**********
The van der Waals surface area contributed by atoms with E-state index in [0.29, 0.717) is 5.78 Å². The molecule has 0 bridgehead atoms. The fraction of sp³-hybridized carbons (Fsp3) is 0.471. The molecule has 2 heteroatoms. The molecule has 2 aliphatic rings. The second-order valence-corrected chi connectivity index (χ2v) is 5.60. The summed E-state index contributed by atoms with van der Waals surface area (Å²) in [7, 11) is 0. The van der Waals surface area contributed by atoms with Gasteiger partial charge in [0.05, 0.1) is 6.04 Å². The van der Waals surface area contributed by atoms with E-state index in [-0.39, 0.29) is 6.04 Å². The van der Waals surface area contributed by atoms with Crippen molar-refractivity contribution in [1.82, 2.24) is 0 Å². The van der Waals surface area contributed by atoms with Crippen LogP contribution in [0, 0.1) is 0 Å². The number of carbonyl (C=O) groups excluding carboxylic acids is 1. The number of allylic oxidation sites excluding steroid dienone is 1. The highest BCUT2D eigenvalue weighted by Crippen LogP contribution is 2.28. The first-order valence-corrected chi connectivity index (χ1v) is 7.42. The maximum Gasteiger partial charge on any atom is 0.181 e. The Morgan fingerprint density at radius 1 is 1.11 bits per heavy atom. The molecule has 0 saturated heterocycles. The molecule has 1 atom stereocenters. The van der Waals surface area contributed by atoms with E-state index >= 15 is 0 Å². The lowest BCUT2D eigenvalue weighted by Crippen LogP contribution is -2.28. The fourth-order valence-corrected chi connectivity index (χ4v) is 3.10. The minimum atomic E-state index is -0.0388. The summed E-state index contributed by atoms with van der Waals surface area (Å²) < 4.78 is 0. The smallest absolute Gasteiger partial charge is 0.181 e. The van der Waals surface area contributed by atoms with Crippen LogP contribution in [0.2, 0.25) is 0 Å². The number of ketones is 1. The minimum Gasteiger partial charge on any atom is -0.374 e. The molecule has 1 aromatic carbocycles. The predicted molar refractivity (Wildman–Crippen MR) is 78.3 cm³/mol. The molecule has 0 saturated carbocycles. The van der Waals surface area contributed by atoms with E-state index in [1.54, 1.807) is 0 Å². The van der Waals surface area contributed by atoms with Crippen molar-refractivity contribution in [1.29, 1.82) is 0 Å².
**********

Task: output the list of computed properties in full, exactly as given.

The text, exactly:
The van der Waals surface area contributed by atoms with E-state index in [0.29, 0.717) is 5.78 Å². The molecule has 0 bridgehead atoms. The fraction of sp³-hybridized carbons (Fsp3) is 0.471. The molecule has 2 heteroatoms. The molecule has 2 aliphatic rings. The second-order valence-corrected chi connectivity index (χ2v) is 5.60. The summed E-state index contributed by atoms with van der Waals surface area (Å²) in [7, 11) is 0. The van der Waals surface area contributed by atoms with Gasteiger partial charge in [0.05, 0.1) is 6.04 Å². The van der Waals surface area contributed by atoms with E-state index in [-0.39, 0.29) is 6.04 Å². The van der Waals surface area contributed by atoms with Crippen molar-refractivity contribution in [1.82, 2.24) is 0 Å². The van der Waals surface area contributed by atoms with Crippen LogP contribution in [0, 0.1) is 0 Å². The number of carbonyl (C=O) groups excluding carboxylic acids is 1. The number of allylic oxidation sites excluding steroid dienone is 1. The highest BCUT2D eigenvalue weighted by Crippen LogP contribution is 2.28. The first-order valence-corrected chi connectivity index (χ1v) is 7.42. The maximum Gasteiger partial charge on any atom is 0.181 e. The Morgan fingerprint density at radius 1 is 1.11 bits per heavy atom. The molecule has 0 saturated heterocycles. The molecule has 1 atom stereocenters. The van der Waals surface area contributed by atoms with E-state index >= 15 is 0 Å². The lowest BCUT2D eigenvalue weighted by Crippen LogP contribution is -2.28. The fourth-order valence-corrected chi connectivity index (χ4v) is 3.10. The minimum atomic E-state index is -0.0388. The summed E-state index contributed by atoms with van der Waals surface area (Å²) < 4.78 is 0. The smallest absolute Gasteiger partial charge is 0.181 e. The van der Waals surface area contributed by atoms with Crippen LogP contribution in [0.2, 0.25) is 0 Å². The number of ketones is 1. The minimum Gasteiger partial charge on any atom is -0.374 e. The molecule has 1 aromatic carbocycles. The predicted molar refractivity (Wildman–Crippen MR) is 78.3 cm³/mol. The molecule has 0 saturated carbocycles. The van der Waals surface area contributed by atoms with E-state index in [1.54, 1.807) is 0 Å². The van der Waals surface area contributed by atoms with Crippen molar-refractivity contribution in [1.29, 1.82) is 0 Å².